Unmanned Aircraft Convention Sells Threats From Above In Las Vegas

By Erin Lale

Government at all levels has historically been bound by the Constitutional protection against unwarranted search and seizure. There should not be routine screening by government. Any action against a citizen without probable cause that a crime has been or is being committed or that a specific life is in danger due to a specific person’s specific action should be illegal as it was before 2001. TSA screening before boarding a commercial aircraft has become increasingly intrusive and has reached the point at which support groups for survivors of rape advise “don’t fly” in the same list of precautions as “don’t get drunk at parties” and “don’t go into a dark parking lot by yourself.”

When citizens have gotten used to the idea that they must take ground transportation everywhere to avoid being sexually assaulted, the TSA has started screening at bus depots, train stations, and even highways, so that driving oneself in a private vehicle is no longer safe, even though the TSA still does not screen private aircraft passengers, which means that the rich are still free while the rest of us are required to sexually submit to government.

The latest intrusion of government, and the latest development in the militarization of local police forces, is the use of drone aircraft such as the Predator drone within the U.S.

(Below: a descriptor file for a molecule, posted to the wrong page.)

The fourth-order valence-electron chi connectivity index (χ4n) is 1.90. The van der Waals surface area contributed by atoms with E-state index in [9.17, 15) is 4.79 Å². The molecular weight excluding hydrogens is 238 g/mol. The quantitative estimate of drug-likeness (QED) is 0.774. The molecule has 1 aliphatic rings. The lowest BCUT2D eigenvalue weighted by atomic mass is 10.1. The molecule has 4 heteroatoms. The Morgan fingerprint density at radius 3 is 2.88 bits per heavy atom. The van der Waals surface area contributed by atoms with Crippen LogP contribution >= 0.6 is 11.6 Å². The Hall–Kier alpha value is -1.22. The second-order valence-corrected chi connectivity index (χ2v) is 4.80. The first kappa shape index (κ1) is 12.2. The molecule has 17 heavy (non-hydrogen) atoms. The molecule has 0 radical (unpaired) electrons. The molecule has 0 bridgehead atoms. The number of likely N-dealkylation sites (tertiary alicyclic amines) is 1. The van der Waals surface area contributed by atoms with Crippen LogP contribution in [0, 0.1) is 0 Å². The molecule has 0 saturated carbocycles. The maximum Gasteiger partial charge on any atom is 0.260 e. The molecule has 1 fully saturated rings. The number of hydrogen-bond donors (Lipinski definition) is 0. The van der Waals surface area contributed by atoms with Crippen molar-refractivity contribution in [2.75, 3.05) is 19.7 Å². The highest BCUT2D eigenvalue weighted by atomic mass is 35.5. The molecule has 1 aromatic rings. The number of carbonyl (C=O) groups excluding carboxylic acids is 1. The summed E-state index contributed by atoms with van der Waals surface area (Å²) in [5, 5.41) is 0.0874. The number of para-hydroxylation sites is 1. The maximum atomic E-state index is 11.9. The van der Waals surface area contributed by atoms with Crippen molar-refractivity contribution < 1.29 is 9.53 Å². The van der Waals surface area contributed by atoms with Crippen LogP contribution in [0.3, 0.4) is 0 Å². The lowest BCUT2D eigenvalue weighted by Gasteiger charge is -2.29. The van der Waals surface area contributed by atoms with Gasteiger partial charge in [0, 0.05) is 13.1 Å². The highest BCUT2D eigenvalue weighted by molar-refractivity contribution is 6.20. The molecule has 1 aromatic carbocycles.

This week at an unmanned vehicle convention in Las Vegas,  drones were for sale. Unmanned aircraft with cameras can fly over homes and businesses collecting evidence. Police are still required to obtain warrants before searching someone’s property, even if the search is done from the air, whether by manned or unmanned vehicles. However, it is human nature that when one has an expensive tool, one will use it. That is the impulse that has led to police using tanks supplied by Homeland Security for use in terror emergencies to make traffic stops.

Predator drones are designed to drop bombs. These are the same drones used by the U.S. military in overseas war zones, and now they are being deployed by federal, state, and local agencies within the U.S. How long will it be before the U.S. Border Patrol is using drones to drop bombs on anyone who physically resembles an illegal immigrant as seen by robot cameras? College students have already hacked police drones in flight just to prove that they could. How long before hackers are using drones to collect your pin number or drop bombs on their ex’s house?

Leave a Reply

Your email address will not be published.